Problem with starting value during simulation

Discussion in 'VHDL' started by Andreas Wallner, May 30, 2010.

  1. Hi,

    I have a problem with a piece of code I'm simulating using modelsim.
    The piece of code should allow sending a strobe from one clock domain
    to another.

    -- snip --
    library ieee;
    use ieee.std_logic_1164.all;

    entity strobe_handshake is
    port (
    -- clk domain A
    clka : in std_ulogic;
    reqa : in std_ulogic;
    siga : out std_ulogic;

    -- clk domain B
    clkb : in std_ulogic;
    reqb : in std_ulogic;
    sigb : out std_ulogic
    );
    end entity;

    library ieee;
    use ieee.std_logic_1164.all;

    architecture rtl of strobe_handshake is
    signal muxa : std_ulogic := '0';
    signal muxb : std_ulogic := '0';
    signal togglea : std_ulogic := '0';
    signal toggleb : std_ulogic := '0';
    signal synca : std_ulogic_vector(2 downto 0) := "000";
    signal syncb : std_ulogic_vector(2 downto 0) := "000";
    begin
    muxa <= togglea when reqa = '0' else not togglea;
    siga <= synca(2) xor synca(1);
    process(clka)
    begin
    if clka'event and clka = '1' then
    togglea <= muxa;

    syncb <= syncb(1 downto 0) & toggleb;
    end if;
    end process;

    muxb <= toggleb when reqb = '0' else not toggleb;
    sigb <= syncb(2) xor syncb(1);
    process(clkb)
    begin
    if clkb'event and clkb = '1' then
    toggleb <= muxb;

    synca <= synca(1 downto 0) & togglea;
    end if;
    end process;
    end architecture;
    -- snip --

    ATM I just stimulate the DUT with this:

    -- snip --
    dut: entity work.strobe_handshake(rtl)
    port map (
    clka => clk1,
    reqa => req1,
    siga => ack1,
    clkb => clk2,
    reqb => req2,
    sigb => ack2
    );

    clock_1: process
    begin
    clk1 <= not clk1;
    wait for (1.0/55000000.0) * 1 sec;
    end process;

    clock_2: process
    begin
    clk2 <= not clk2;
    wait for (1.0/100000000.0) * 1 sec;
    end process;
    -- snip --

    The problem is: I would expect that the does not output a pulse (sig*)
    line, until I input a strobe on the req* line. If the clocks in the
    stimulus start with a high->low transition (@ 0 ps) everything works
    as I expect it, if the stimulus starts low->high it outputs a pulse,
    because the mux* line starts off high, although the start value is
    defined as '0'.

    Any ideas why this is?

    Regards,
    Andreas
    Andreas Wallner, May 30, 2010
    #1
    1. Advertising

  2. Andreas Wallner wrote:

    > The problem is: I would expect that the does not output a pulse (sig*)
    > line, until I input a strobe on the req* line. If the clocks in the
    > stimulus start with a high->low transition (@ 0 ps) everything works
    > as I expect it, if the stimulus starts low->high it outputs a pulse,
    > because the mux* line starts off high, although the start value is
    > defined as '0'.
    >
    > Any ideas why this is?


    muxa <= togglea when reqa = '0' else not togglea;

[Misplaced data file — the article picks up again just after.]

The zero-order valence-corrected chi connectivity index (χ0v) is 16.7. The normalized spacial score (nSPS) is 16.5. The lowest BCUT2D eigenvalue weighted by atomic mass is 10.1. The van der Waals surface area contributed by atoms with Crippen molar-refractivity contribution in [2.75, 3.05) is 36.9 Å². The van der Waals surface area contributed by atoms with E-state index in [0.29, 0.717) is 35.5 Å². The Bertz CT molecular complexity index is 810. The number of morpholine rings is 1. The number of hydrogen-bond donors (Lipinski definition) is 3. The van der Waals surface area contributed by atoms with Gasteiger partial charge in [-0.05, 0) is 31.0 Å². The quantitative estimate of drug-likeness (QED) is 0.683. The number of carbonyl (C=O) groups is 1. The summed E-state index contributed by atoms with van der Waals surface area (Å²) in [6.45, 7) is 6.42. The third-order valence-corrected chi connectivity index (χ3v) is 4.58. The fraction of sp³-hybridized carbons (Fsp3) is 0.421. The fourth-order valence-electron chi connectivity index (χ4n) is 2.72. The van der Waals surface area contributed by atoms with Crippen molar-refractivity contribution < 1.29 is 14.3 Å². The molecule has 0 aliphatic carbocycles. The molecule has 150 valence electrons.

-- applies for all times other than 0, as it is not inside the process.
    -- Mike Treseler
    Mike Treseler, May 30, 2010
    #2
    1. Advertising

  3. > > Any ideas why this is?
    >
    >   muxa <= togglea when reqa = '0' else not togglea;
    >
    > -- applies for all times other than 0, as it is not inside the process.


    Thank you, I didn't know that those statements didn't apply @ time 0.
    But shouldn't the initial value of the signal take care of that?
    And more important: What about the hardware synthesized from that
    code? I'll later try to synthesize it and take a look at the
    schematics, but will that also exhibit this behaviour?
    How to take care of that problem?

    Regards,
    Andreas
    Andreas Wallner, May 30, 2010
    #3
  4. On Sun, 30 May 2010 12:03:34 -0700, Mike Treseler wrote:

    > muxa <= togglea when reqa = '0' else not togglea;
    >
    >-- applies for all times other than 0, as it is not inside the process.


    I haven't looked carefully at the OP's code yet,
    but I'm afraid this is probably a red herring.

    Concurrent signal assignments (the kind that
    stand alone, outside any process) are nothing
    special in VHDL - they are just a shorthand
    way to write a process. So that line of
    code actually turns into, and is EXACTLY
    equivalent to:

    process (togglea, reqa) begin
    if reqa = '0' then
    muxa <= togglea;
    else
    muxa <= not togglea;
    end if;
    end process;

    Like any other VHDL process this starts
    executing at time zero, does its code, and then
    sits around waiting for its sensitivity list
    to trip. So I'm afraid I don't agree with
    Mike's diagnosis; that statement *will* take
    effect at time zero, correctly processing
    all the signals' initial values; and it
    *will* respect any changes on its inputs,
    both at time (zero + delta) and at all
    future times.

    I would take a closer look at the behaviour
    of reqa and reqb in the testbench. Are they